Resilience and Technology Work Together to Help Montclair State Theatre and Dance Students


Published December 5, 2020
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The Montclarion
Students rehearse a scene for the musical, "Working." Photo courtesy of Peter Flynn

Montclair State University’s department of theatre and dance is adapting to major changes in the time of the coronavirus (COVID-19) pandemic after a student tested positive for the new coronavirus in early November, during the production of “Working,” a 1970s musical.

Directed by Peter Flynn, an associate professor of musical theatre at Montclair State, “Working” is a 1974 nonfiction book by Chicago-based author, Studs Terkel.

Since the fall 2020 semester began, Flynn has been adhering to protocols to keep students safe during rehearsals at on-location sites on campus, such as the Red Hawk Diner, where a scene of a waitress carrying out her routine tasks was filmed.

Having more than 30 years of experience in the musical theatre industry, Flynn says resilience is the best quality trait a person should have in order to get through hardships. He also hopes that when his students test negative for COVID-19, they will pick up where they left off in their filming process and finish the production.

“What we learn is, we take what we have and we put our best foot forward. We move forward to what is next,” Flynn said.

Friday Afternoon Student Theatre (FAST) is also taking alternative approaches to keep their shows running during the pandemic. The program allows theatre studies students to direct and produce original work, plays and musicals in Life Hall.

F.A.S.T. produced "It&squot;s Not Seasonal," written and directed by Mikaela Koran. Photo courtesy of Erin Gaydos

FAST produced “It’s Not Seasonal,” written and directed by Mikaela Koran.
Photo courtesy of Erin Gaydos

Melody Appel, a senior theatre studies major and artistic director of FAST, discussed the changes made to productions during the spring 2020 semester, when the pandemic caused Montclair State to shut down and continue with remote learning.

“During the pandemic, it was definitely a challenge at first, just because last semester when the campus shut down, we were only able to produce shows through Zoom,” Appel said.

Appel is also in charge of the Instagram page for FAST, and has posted the Zoom rehearsals on the account.

“It was cool for a lot of people, because seniors who didn’t get the chance to have their work put up still had an avenue to do that,” Appel said. “We still had a good online audience to do that.”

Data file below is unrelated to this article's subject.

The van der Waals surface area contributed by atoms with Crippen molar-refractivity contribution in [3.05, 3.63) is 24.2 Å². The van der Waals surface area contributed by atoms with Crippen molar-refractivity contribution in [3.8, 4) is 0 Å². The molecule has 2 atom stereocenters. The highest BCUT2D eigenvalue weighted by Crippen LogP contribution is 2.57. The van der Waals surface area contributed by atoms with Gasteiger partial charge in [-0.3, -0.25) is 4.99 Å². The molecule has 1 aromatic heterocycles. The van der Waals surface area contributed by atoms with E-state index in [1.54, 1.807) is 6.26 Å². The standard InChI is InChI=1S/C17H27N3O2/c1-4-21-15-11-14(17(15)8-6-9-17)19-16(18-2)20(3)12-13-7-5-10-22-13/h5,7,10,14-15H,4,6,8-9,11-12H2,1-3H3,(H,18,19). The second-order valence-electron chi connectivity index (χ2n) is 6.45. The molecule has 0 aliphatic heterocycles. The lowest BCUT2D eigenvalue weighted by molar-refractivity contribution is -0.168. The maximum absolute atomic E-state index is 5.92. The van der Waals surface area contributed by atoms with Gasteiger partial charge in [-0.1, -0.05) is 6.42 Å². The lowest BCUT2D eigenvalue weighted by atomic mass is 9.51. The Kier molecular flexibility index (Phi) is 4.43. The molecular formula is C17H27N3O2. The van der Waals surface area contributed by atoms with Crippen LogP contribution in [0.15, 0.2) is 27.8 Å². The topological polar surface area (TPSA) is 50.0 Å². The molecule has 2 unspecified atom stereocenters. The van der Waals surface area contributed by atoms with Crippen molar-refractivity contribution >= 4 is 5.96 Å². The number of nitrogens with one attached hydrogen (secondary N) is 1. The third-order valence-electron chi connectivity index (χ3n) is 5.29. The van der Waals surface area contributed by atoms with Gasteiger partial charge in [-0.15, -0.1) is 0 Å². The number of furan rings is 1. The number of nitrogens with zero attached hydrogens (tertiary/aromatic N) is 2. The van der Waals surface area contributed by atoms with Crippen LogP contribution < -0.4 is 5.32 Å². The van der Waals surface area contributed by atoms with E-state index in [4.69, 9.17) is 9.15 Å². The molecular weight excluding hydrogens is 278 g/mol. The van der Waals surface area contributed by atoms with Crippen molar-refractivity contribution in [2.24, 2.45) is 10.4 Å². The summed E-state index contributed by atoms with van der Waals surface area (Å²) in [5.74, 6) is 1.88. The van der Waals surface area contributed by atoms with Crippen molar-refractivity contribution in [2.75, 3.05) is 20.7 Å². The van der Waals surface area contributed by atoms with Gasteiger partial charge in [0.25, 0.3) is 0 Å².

Erin Gaydos is a senior theatre studies major and another artistic director of FAST.

“All of the productions are being pre-filmed and uploaded onto YouTube,” Gaydos said. “And so, with that we have face-to-face rehearsals with a certain cohort that the show is in.”

Students in rehearsals are split into two groups of Cohort A and Cohort B. One group is able to do in-person rehearsals during one week, while the other group does virtual Zoom rehearsals during the following week.

Elizabeth McPherson, a Montclair State professor of theater and dance and the director of the dance division, discussed how the dance division is handling hybrid classes and rehearsals.

“Most of the classes have less than 12 students at a time in [our large rooms],” McPherson said. “We are able to achieve this low number of students by breaking them up into the cohorts.”

Alexia Pereyra and Isaiah Robinson star in "Love Letters," a fall 2020 production directed by Michael Allen. Photo courtesy of Melody Appel

Alexia Pereyra and Isaiah Robinson star in “Love Letters,” a fall 2020 production directed by Michael Allen.
Photo courtesy of Melody Appel

As for rehearsals, there are no more than 17 students in the large studio rooms in Life Hall.

“They are happy to have some in-person experiences and to be physically dancing together in the studio, rather than working alone in their kitchens or their bedrooms where it’s hard, space-wise,” McPherson said.

Heather Benton, an associate professor of theater and dance at Montclair State and the BFA program coordinator, agreed that this year has been the biggest historical change for the theater industry.

“It is really important to document how theater is evolving in new ways, because people may look back in 10 years from now and wonder how we were still able to make theater during this time,” Benton said. “This is a story that deserves to be told so that people will not forget what happened in this moment.”

While the changes to Montclair State’s dance and theater program may be unprecedented, those involved are going to great lengths to ensure a proper education for students. Hopefully, we will be able to see their hard work in person sometime in the near future.

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